The situation with non-discipline of prosecutors already resulted in a string of articles by specifically targeting non-disciplining prosecutors who mastermind wrongful convictions, and in a legislative Bill S24 pushing for creation of a special Commission dealing exclusively with prosecutorial misconduct.

While I have mixed feelings about this "Commission" because it is being "modeled" on the Commission for Judicial Conduct which operates as nothing but a glorified shredder of complaints against judges, the whole idea of creating this separate Commission for Prosecutorial Conduct, as well as the mixed vibes sent by the NYS Statewide Commission for Attorney Discipline that, on the one hand, denies existence of nonenforcement of attorney discipline against criminal prosecutors and, on the other hand, attempts to derail efforst at creating the Commission dealing with prosecutorial misconduct, is an indictment to the system of attorney regulation.

The fact that a separate Commission had to be created for the most powerful class of attorneys, and that is being done because of irrefutable statistics that New York has an extremely high rate of wrongful convictions, and evidence that wrongful convictions are caused by prosecutorial misconduct, which remains unaddressed by the existing disciplinary committees.

Yet, if the existing system does not address misconduct that causes the most harm to the public, why does it exist at all?

And shouldnt' then New York criminal prosecutors, as a matter of honor, waive immunity that was given to them on a promise to the public that discipline against prosecutors is available.  If discipline is unavailable, shouldn't prosecutors return the conditional gift of absolute immunity because the condition is not being satisfied?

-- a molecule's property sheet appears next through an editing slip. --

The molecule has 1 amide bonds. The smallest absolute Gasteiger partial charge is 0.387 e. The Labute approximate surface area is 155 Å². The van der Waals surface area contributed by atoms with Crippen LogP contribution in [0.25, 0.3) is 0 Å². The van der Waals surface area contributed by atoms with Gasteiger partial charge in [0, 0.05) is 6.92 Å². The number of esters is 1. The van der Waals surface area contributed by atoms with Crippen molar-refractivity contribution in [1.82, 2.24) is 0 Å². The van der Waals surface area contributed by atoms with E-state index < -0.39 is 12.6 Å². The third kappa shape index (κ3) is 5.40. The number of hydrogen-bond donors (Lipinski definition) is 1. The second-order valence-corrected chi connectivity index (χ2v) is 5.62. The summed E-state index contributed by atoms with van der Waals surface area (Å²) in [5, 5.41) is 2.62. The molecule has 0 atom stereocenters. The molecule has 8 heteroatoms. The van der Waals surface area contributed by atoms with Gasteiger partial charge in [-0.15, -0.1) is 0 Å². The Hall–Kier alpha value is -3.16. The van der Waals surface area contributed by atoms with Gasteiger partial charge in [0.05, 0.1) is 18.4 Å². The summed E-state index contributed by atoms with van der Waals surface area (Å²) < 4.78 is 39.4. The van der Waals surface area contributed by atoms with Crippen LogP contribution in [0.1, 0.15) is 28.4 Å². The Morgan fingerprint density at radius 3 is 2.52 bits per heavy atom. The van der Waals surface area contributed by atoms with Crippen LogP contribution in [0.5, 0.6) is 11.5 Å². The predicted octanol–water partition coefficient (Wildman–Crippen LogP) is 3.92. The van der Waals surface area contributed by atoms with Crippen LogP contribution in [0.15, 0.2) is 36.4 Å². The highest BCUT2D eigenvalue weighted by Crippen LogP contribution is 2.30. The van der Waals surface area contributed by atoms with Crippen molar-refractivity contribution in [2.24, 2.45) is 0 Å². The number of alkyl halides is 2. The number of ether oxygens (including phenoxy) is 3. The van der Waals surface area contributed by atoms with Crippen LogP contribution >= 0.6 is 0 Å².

All that said, let us see what will happen in scenarios that do not involve an acquittal, as it did in Morse v Fusto case where the prosecutor was not given any immunity and a multimillion dollar jury verdict against the prosecutor for preparing and presenting false evidence to the grand jury stood.

Those scenarios may include:

  • wrongful conviction where a defendant was coerced into a plea by threats
  • a wrongful conviction where a defendant took the plea for reasons unrelated to his or her guilt or innocence, but rather related to the existence of the death penalty in this country, which is an irreversible event if it happens, with the hope that at some point justice will be served, the conviction will be overturned and the convicted person will be still alive to enjoy it - and went to prison for life as a murderer and, possible, child molester and murderer for the crime the defendant did not commit, because the defendant knew that nature of the charge will incite the jury so much that a death penalty, if requested by prosecutors, is a given, and prosecutors do usually request death penalty if it is available because, see above, prosecutorial positions are a path to judgeships, and judges are elected on "being tough on crime" platform;  over 95% of convictions in this country occur through pleas, where issues were never tried and there is no assurance that those 94% of convictions that are bankrupting the country through the necessity to support the prison system and that already resulted in a human rights crisis of gigantic proportions, are not all wrongful convictions;